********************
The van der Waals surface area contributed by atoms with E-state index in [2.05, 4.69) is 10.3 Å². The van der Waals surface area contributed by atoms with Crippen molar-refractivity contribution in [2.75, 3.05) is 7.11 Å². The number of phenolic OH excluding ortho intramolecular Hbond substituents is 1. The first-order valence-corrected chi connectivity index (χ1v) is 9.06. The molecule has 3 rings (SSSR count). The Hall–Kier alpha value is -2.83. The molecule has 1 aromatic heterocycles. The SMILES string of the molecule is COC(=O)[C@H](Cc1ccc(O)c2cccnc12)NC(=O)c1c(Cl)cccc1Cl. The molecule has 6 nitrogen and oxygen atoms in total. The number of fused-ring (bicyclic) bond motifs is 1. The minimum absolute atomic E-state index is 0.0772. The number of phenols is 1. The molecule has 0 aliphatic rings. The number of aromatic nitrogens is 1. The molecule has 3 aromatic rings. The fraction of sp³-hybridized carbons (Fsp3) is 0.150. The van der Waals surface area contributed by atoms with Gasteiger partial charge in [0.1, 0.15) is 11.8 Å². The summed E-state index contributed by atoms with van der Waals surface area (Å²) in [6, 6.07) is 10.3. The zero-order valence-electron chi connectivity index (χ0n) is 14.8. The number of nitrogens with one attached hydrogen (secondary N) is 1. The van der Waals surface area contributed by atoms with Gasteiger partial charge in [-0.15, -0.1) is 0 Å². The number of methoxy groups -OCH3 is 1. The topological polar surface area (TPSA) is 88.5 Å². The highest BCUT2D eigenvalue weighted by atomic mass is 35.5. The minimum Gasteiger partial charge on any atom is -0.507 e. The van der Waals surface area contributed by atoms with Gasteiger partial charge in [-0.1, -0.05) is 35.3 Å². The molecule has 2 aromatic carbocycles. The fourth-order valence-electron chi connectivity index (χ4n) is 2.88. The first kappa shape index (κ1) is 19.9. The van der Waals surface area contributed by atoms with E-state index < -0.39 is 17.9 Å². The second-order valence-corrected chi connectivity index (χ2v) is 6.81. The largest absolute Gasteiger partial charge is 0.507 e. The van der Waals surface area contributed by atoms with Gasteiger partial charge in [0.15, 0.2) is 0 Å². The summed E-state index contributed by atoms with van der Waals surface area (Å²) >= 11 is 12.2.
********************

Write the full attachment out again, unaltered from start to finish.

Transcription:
The van der Waals surface area contributed by atoms with E-state index in [2.05, 4.69) is 10.3 Å². The van der Waals surface area contributed by atoms with Crippen molar-refractivity contribution in [2.75, 3.05) is 7.11 Å². The number of phenolic OH excluding ortho intramolecular Hbond substituents is 1. The first-order valence-corrected chi connectivity index (χ1v) is 9.06. The molecule has 3 rings (SSSR count). The Hall–Kier alpha value is -2.83. The molecule has 1 aromatic heterocycles. The SMILES string of the molecule is COC(=O)[C@H](Cc1ccc(O)c2cccnc12)NC(=O)c1c(Cl)cccc1Cl. The molecule has 6 nitrogen and oxygen atoms in total. The number of fused-ring (bicyclic) bond motifs is 1. The minimum absolute atomic E-state index is 0.0772. The number of phenols is 1. The molecule has 0 aliphatic rings. The number of aromatic nitrogens is 1. The molecule has 3 aromatic rings. The fraction of sp³-hybridized carbons (Fsp3) is 0.150. The van der Waals surface area contributed by atoms with Gasteiger partial charge in [0.1, 0.15) is 11.8 Å². The summed E-state index contributed by atoms with van der Waals surface area (Å²) in [6, 6.07) is 10.3. The zero-order valence-electron chi connectivity index (χ0n) is 14.8. The number of nitrogens with one attached hydrogen (secondary N) is 1. The van der Waals surface area contributed by atoms with Gasteiger partial charge in [-0.15, -0.1) is 0 Å². The number of methoxy groups -OCH3 is 1. The topological polar surface area (TPSA) is 88.5 Å². The highest BCUT2D eigenvalue weighted by atomic mass is 35.5. The minimum Gasteiger partial charge on any atom is -0.507 e. The van der Waals surface area contributed by atoms with Gasteiger partial charge in [-0.1, -0.05) is 35.3 Å². The molecule has 2 aromatic carbocycles. The fourth-order valence-electron chi connectivity index (χ4n) is 2.88. The first kappa shape index (κ1) is 19.9. The van der Waals surface area contributed by atoms with E-state index < -0.39 is 17.9 Å². The second-order valence-corrected chi connectivity index (χ2v) is 6.81. The largest absolute Gasteiger partial charge is 0.507 e. The van der Waals surface area contributed by atoms with Gasteiger partial charge in [0.15, 0.2) is 0 Å². The summed E-state index contributed by atoms with van der Waals surface area (Å²) >= 11 is 12.2.